Zero tolerance on New Year’s Eve

Youths caught setting fires, destroying property and fighting with police at this year’s New Year celebrations will face fast-track justice, newspapers report on Friday.

Every year in the Netherlands, hundreds of troublemakers are arrested during the festivities. Cars are set on fire and millions of euros worth of damage is caused to property as youths go on the rampage.
This year the four main cities of Rotterdam, Amsterdam, The Hague and Utrecht will crack down hard on offenders and justice minister Ernst Hirsch Ballin has introduced super fast-track justice which will see troublemakers up before a magistrate on January 2.
Local authority officials have also agreed to work closely with the police, the justice system and public transport companies to minimise the damage.
Known troublemakers will be visited ahead of the festivities by the police or will receive a warning letter. On the night itself, extra police and private security guards will be on the ground.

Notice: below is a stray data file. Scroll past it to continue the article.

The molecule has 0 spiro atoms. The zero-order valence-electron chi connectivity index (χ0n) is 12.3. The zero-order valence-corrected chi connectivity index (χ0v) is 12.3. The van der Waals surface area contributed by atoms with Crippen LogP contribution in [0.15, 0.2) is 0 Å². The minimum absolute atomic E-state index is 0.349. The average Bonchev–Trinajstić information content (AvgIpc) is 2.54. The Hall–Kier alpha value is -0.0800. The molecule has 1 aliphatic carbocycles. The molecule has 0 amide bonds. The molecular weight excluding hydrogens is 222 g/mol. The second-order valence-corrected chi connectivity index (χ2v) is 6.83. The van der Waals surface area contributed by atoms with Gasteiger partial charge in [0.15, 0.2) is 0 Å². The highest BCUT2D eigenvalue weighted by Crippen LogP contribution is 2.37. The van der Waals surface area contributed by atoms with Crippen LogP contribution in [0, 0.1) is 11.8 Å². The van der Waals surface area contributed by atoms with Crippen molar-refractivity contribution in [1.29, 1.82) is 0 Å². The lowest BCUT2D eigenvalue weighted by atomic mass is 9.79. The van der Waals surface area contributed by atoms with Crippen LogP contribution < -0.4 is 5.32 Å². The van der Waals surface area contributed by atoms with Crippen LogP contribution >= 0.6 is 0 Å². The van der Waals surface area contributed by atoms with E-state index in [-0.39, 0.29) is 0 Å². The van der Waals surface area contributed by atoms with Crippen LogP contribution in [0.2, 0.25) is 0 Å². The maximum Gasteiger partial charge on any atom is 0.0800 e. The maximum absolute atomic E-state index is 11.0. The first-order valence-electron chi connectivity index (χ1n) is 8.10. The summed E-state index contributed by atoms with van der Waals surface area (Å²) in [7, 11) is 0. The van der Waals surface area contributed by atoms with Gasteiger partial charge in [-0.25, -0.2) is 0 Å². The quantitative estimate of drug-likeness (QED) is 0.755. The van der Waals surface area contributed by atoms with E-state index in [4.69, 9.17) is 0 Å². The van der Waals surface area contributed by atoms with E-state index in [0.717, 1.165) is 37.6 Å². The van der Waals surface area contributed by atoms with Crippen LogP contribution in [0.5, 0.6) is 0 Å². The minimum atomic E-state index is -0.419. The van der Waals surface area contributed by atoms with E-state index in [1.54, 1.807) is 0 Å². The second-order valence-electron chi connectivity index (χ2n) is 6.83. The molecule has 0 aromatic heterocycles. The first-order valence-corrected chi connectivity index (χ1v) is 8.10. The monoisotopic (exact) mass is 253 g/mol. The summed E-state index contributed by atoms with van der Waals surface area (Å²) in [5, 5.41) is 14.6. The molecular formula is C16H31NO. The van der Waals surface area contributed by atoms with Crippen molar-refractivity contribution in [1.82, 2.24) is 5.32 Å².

In known trouble spots rubbish bins, containers and building material will be cleared away. Soft drink and sweet dispensers will be nailed shut, as will the entrances to parking garages and metro stations.
The super fast-track justice means troublemakers will be arrested and put in jail until January 2 when the courts reopen. Extra court time has already been booked. In Utrecht, the move has been dubbed ‘the weekend arrangement’.
Liable for damage
Convicted troublemakers will be liable for any damage caused.
Last year all four cities suffered enormous damage. In Rotterdam, there was €550,000 worth of damage to council property and public transport company RET reported nearly €1m in damages.
The worst spot was in The Hague suburb of Zoetermeer which had damages amounting to €2.7m.
For a report on last year’s disturbances, click here

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